A Conversation With Dr. Anthony Fauci: The 2021 Mansfield Lecture
On February 17, 2021, the University of Montana's Mansfield Center hosted Dr. Anthony Fauci for the 2021 Mansfield Lecture, presenting a dialogue between the preeminent American public health figure and several Montanans, including moderator Rob Saldin of the Mansfield Center. Listen to Dr. Fauci's take on Covid-19, vaccine distribution and vaccine hesitancy in Montana, lessons to be learned from this pandemic, and how and when we'll recognize that we've returned to a version of "normal."
Following the discussion with Fauci, Dr. Marshall Bloom, Associate Director for Science Management for Rocky Mountain Laboratories, revisited the origins of Rocky Mountain Labs, and the international public health role this NIH campus serves in researching emerging infectious disease threats.
Anthony S. Fauci, M.D. is director of the National Institute of Allergy and Infectious Diseases (NIAID) at the U.S. National Institutes of Health, where he oversees an extensive research portfolio focused on infectious and immune-mediated diseases. As the long-time chief of the NIAID Laboratory of Immunoregulation, Dr. Fauci has made many seminal contributions in basic and clinical research and is one of the world’s most-cited biomedical scientists. He was one of the principal architects of the President’s Emergency Plan for AIDS Relief (PEPFAR), a program that has saved millions of lives throughout the developing world.
Dr. Marshall Bloom, Associate Director for Science Management for Rocky Mountain Laboratories, National Institutes of Allergies and Infectious Diseases, National Institutes of Health: Dr. Bloom received his M.D. in 1971 from Washington University School of Medicine in St. Louis, MI, and then joined the Rocky Mountain Laboratories (RML) of NIAID in 1972 as a research associate. From 1975 to 1977, he was a postdoctoral fellow in the NIAID Laboratory of the Biology of Viruses on the NIH campus in Bethesda, MD. He returned to RML as a tenured investigator in 1977 and was a charter member of the Laboratory of Persistent Viral Diseases. He is a world expert in the molecular biology and pathogenesis of parvoviruses and is considered an authority in biocontainment. In 2004, Dr. Bloom’s research group changed its focus to the pathogenesis of tickborne flaviviruses. In 2002, Dr. Bloom was appointed associate director for RML in NIAID’s Division of Intramural Research, and among his duties have been program supervision of the permitting, construction, and staffing of NIAID's first biosafety level-4 facility. In 2008, Dr. Bloom was named associate director for science management for RML in NIAID’s Division of Intramural Research. He has also served as acting chief of the NIAID new Laboratory of Virology and acting chief of the NIAID Laboratory of Human Bacterial Pathogenesis.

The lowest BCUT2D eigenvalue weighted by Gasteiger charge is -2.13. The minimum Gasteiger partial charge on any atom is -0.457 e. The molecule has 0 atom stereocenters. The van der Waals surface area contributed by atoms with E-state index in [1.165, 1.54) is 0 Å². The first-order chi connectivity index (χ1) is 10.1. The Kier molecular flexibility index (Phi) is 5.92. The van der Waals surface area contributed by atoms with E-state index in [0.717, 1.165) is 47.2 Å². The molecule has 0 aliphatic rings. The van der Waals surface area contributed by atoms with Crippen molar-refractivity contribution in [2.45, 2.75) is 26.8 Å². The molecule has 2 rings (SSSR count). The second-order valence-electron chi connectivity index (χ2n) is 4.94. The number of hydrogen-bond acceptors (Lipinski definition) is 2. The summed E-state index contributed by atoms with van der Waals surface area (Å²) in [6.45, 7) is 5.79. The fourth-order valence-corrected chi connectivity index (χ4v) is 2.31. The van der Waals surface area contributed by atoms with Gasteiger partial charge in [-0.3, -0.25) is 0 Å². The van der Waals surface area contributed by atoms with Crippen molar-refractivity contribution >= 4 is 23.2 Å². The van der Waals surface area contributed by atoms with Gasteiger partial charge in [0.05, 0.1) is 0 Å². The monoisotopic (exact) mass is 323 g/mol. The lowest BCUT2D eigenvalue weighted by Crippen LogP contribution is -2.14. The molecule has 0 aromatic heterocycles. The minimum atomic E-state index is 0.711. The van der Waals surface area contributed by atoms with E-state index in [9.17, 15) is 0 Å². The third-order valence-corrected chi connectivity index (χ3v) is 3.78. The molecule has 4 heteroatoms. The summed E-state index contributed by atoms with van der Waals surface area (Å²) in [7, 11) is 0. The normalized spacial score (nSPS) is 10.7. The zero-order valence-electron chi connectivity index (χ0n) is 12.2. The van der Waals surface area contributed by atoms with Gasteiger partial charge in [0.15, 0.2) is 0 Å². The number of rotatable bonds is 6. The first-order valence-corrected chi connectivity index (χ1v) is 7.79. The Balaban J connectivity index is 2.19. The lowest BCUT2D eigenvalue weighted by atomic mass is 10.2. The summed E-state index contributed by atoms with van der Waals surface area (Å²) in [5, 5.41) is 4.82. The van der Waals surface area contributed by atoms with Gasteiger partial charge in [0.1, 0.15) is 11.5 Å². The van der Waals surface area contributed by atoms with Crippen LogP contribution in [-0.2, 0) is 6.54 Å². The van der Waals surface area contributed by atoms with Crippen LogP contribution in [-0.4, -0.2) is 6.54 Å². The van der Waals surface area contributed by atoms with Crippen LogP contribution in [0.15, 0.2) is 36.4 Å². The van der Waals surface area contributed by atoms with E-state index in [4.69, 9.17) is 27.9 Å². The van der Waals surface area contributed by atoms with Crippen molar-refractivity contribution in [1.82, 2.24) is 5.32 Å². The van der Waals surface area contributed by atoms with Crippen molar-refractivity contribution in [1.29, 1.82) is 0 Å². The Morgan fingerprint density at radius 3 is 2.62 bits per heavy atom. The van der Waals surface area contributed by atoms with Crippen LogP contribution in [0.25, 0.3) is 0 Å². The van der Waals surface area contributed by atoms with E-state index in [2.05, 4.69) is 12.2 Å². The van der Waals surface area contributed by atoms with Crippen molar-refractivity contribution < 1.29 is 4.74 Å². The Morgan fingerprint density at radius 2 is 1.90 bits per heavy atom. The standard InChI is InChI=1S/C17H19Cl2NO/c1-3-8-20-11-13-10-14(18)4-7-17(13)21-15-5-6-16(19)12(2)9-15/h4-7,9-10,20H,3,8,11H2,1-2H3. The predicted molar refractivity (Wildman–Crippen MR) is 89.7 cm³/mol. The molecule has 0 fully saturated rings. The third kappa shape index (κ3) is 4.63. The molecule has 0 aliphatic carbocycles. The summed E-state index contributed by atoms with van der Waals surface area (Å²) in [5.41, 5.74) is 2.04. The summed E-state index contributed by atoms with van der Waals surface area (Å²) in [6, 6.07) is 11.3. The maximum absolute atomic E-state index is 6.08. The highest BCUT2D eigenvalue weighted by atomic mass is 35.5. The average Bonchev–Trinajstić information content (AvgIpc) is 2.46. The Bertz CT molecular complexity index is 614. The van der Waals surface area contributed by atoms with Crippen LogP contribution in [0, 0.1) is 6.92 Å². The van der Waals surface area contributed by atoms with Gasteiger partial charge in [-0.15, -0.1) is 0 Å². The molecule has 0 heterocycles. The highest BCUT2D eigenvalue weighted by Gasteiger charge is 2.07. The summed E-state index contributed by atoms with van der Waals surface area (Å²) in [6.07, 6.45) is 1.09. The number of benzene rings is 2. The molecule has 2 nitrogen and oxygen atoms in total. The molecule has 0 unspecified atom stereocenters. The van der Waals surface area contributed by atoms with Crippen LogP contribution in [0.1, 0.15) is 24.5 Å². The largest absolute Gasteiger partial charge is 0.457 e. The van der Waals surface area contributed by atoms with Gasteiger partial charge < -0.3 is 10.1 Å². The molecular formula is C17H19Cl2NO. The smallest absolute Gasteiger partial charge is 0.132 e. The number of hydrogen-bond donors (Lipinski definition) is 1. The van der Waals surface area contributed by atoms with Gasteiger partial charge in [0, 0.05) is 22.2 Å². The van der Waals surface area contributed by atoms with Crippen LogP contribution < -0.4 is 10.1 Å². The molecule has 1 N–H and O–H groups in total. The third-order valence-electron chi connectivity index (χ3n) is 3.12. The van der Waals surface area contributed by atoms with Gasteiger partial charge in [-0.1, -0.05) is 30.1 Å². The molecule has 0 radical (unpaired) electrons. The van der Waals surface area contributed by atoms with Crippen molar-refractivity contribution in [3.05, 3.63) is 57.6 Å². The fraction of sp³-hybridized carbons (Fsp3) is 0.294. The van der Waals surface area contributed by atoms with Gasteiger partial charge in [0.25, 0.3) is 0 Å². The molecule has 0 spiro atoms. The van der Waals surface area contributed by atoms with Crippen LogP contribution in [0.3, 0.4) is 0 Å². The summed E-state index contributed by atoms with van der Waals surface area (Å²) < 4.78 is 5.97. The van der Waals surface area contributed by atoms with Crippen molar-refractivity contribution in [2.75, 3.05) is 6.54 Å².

Robert Saldin is the Director of the Mansfield Center's Ethics and Public Affairs Program and a Professor of Political Science. Dr. Saldin has a background in health and health policy, as a Robert Wood Johnson Foundation Scholar in Health Policy Research at Harvard University from 2010-2012; author of “When Bad Policy Makes Good Politics: Running the Numbers on Health Reform”; and professor of a course on health policy.
His most recent book is Never Trump: The Revolt of the Conservative Elites (Oxford University Press, 2020), co-authored with Steven Teles. His scholarly articles have appeared in outlets such as The Journal of Politics, Political Science Quarterly, Journal of Policy History, Political Research Quarterly, and Presidential Studies Quarterly. He has also written extensively for the popular press, including The Atlantic, The New York Times, The Washington Post, The New Republic, and National Affairs. Previously, he was the Patrick Henry Scholar at Johns Hopkins University, a Fellow at the Miller Center of Public Affairs, and a Visiting Scholar at the University of California, Berkeley's Institute of Governmental Studies.
(Broadcast: Documentary Special, 2/28/21. Listen on the radio Sundays, 4 p.m.)